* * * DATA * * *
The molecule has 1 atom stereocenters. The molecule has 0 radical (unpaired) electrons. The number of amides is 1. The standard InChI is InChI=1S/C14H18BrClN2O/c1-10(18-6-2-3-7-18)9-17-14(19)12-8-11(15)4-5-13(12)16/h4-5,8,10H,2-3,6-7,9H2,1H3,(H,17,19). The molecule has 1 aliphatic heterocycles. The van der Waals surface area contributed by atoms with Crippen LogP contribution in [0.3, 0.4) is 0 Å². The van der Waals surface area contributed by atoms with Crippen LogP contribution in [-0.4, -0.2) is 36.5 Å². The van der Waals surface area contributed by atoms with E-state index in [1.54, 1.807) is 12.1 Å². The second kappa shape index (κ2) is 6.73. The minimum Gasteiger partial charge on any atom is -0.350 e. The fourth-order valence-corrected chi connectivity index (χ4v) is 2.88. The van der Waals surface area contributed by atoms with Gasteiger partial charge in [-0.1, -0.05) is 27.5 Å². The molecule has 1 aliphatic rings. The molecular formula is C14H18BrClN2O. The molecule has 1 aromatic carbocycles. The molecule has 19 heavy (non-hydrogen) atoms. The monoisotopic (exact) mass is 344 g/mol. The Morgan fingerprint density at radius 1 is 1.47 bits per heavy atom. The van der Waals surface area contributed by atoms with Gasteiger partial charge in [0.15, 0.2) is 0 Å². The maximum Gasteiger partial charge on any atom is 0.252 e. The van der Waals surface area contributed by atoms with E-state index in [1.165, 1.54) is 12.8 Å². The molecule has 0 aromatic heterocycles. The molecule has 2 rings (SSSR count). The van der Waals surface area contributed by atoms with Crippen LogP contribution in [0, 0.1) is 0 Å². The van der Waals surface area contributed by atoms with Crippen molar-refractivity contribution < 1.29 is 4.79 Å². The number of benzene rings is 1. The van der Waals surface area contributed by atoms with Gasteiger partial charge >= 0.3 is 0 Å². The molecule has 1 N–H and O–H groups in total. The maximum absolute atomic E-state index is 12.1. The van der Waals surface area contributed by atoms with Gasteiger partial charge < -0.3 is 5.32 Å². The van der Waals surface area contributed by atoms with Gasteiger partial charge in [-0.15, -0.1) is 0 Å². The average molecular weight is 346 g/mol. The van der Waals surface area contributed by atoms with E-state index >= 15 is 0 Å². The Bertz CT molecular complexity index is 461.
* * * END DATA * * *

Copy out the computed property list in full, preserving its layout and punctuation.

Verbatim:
The molecule has 1 atom stereocenters. The molecule has 0 radical (unpaired) electrons. The number of amides is 1. The standard InChI is InChI=1S/C14H18BrClN2O/c1-10(18-6-2-3-7-18)9-17-14(19)12-8-11(15)4-5-13(12)16/h4-5,8,10H,2-3,6-7,9H2,1H3,(H,17,19). The molecule has 1 aliphatic heterocycles. The van der Waals surface area contributed by atoms with Crippen LogP contribution in [0.3, 0.4) is 0 Å². The van der Waals surface area contributed by atoms with Crippen LogP contribution in [-0.4, -0.2) is 36.5 Å². The van der Waals surface area contributed by atoms with E-state index in [1.54, 1.807) is 12.1 Å². The second kappa shape index (κ2) is 6.73. The minimum Gasteiger partial charge on any atom is -0.350 e. The fourth-order valence-corrected chi connectivity index (χ4v) is 2.88. The van der Waals surface area contributed by atoms with Gasteiger partial charge in [-0.1, -0.05) is 27.5 Å². The molecule has 1 aliphatic rings. The molecular formula is C14H18BrClN2O. The molecule has 1 aromatic carbocycles. The molecule has 19 heavy (non-hydrogen) atoms. The monoisotopic (exact) mass is 344 g/mol. The Morgan fingerprint density at radius 1 is 1.47 bits per heavy atom. The van der Waals surface area contributed by atoms with Gasteiger partial charge in [0.15, 0.2) is 0 Å². The maximum Gasteiger partial charge on any atom is 0.252 e. The van der Waals surface area contributed by atoms with E-state index in [1.165, 1.54) is 12.8 Å². The molecule has 0 aromatic heterocycles. The molecule has 2 rings (SSSR count). The van der Waals surface area contributed by atoms with Crippen LogP contribution in [0, 0.1) is 0 Å². The van der Waals surface area contributed by atoms with Crippen molar-refractivity contribution < 1.29 is 4.79 Å². The number of benzene rings is 1. The van der Waals surface area contributed by atoms with Gasteiger partial charge >= 0.3 is 0 Å². The molecule has 1 N–H and O–H groups in total. The maximum absolute atomic E-state index is 12.1. The van der Waals surface area contributed by atoms with Gasteiger partial charge < -0.3 is 5.32 Å². The van der Waals surface area contributed by atoms with Gasteiger partial charge in [-0.15, -0.1) is 0 Å². The average molecular weight is 346 g/mol. The van der Waals surface area contributed by atoms with E-state index >= 15 is 0 Å². The Bertz CT molecular complexity index is 461.